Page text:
Fred worked at Sky Farm. He wasn’t paid, but he ate well. They had ducks, geese, chickens, lambs, and Elsa [Janice’s sister] would take her children up there. They had no heat in the house [at Sky Farm] and no indoor plumbing. The mother ruled the roost. The kids would get dressed and run out to the barn to get warm between the cows. Fred would go on the milk route. He never got paid but he got a good breakfast.
[Janice now began to talk about her own family]
Fred was born on Endicott Street. I was born at home at 8:15 AM. I was 22 and Fred was 23 when we got married. Fred tried to go to Art School in New York, but couldn’t get in. He won $100 for designing a toilet cover in plastics at Worcester Art Museum when he went to school. The curator of the Art Museum said “Never let him put his brushes down”, but Fred never picked up a brush again. My brother could do woodworking, and Fred learned to do woodworking.
We had a flat that was alive with cockroaches. It took 14 pounds of plaster to repair the walls. It was a $12 per month cold water flat. It had a collapsible bathtub. We heated water on the stove. That’s where we learned how to paper walls. From 1948-1949 we lived at 10 Denny Street in Worcester, then we moved to 41 Cutler Street, then to 719 Main Street in Clinton. A train used to go by overhead on Main Street in Clinton. Then we moved to Gifford Drive.
The time the tornado came through, there was no wind, no birds, the sky was yellow. I called my mother who said “Fred will be home all right”. He got home at 9 PM. The tornado took all the paint off the car. We bought it brand new – it was a ’49 Plymouth. The car lasted through all that.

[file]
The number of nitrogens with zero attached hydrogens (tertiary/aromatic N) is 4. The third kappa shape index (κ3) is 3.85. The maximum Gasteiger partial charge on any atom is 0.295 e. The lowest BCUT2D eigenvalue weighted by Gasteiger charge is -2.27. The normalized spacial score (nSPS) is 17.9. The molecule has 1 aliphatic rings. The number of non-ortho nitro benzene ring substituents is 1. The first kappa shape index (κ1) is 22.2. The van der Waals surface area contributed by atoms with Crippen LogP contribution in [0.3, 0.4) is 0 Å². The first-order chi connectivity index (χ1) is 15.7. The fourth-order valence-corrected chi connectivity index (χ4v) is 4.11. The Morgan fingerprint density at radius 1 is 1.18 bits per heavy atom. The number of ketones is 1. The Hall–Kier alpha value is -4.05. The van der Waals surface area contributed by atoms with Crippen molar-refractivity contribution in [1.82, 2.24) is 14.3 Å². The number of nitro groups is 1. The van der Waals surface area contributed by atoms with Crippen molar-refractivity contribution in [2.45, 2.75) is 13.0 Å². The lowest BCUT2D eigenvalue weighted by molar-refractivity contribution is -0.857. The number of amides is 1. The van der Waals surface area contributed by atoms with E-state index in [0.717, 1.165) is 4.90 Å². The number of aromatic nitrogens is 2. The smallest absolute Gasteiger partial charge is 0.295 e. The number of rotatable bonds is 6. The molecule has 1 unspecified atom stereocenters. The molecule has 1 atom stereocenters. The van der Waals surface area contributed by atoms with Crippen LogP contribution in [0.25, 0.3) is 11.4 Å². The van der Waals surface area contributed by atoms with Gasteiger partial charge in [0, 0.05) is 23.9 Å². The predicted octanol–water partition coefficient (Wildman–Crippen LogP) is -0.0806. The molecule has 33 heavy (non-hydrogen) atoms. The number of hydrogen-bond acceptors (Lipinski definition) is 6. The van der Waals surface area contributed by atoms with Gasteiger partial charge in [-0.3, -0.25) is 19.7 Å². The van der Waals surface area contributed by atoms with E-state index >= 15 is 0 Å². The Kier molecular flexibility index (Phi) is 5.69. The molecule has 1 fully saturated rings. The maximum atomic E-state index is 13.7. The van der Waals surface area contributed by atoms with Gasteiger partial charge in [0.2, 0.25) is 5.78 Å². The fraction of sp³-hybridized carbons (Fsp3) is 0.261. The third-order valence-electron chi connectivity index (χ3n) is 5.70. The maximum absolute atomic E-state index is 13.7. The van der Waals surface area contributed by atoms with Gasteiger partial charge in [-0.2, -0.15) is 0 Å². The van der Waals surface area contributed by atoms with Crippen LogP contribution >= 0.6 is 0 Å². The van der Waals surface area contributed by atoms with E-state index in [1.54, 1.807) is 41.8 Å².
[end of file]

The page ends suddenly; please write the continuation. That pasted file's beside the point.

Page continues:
I couldn’t wait to get away from the stairs at the old house on Gifford Drive. We started to clean the multiple layers of paint off the woodwork. My mother would take care of the kids and I’d strip the paint off and sand it. It was colonial maple. Part of that time, Fred was in the hospital with TB. The only thing that wasn’t refinished was the bathroom. When we bought the house on Gifford Drive, we put $10 down on a dirty table in their kitchen.
We had a sweet little kitten. Jimmy [Fred and Janice’s son] went fishing and left the pole in the hall. The cat bit into the hook. I took the cat to the vet. The vet said “Come back in an hour”. I went back for kitty, and the cat was a rag from the anesthetic. I paid the vet bill and put kitty on the back seat. The floor of the car was rusted through and the cat fell through the floor. Fred went out and beat the bushes to find the cat, but all he found was poison ivy.
[Janice now switched to talking about Fred’s brothers and sisters]
Mary [the wife of Fred’s brother Ray Niedzialkowski] was one of 11 children. Her father graduated from high school in Dorchester or somewhere near. For a graduation present he got a trip to Ireland. He met Hannah [his future wife] there and married her within weeks. They came back to the United States after Mary was born.
Nat worked for a lawyer – she always looked nice. One of Ralph’s [Nat’s husband] sister’s sons died early from cancer.
Jane would go downtown at Christmastime with a buck and spend 19 cents for a toy Christmas present. Ray would go to the dump and find something with wheels on it to make a toy with.
[and finally, Janice talked about the last time she saw Fred before he died]
When Fred was taken out of the house the last time on a stretcher, he said “I’ve got the Power and Light bill paid but it needs a stamp on it”. I said “I’ll put two”. Fred said “No, just one”.
Aunt Janice died on 05 April 2005, just a little over a month after I wrote all this down.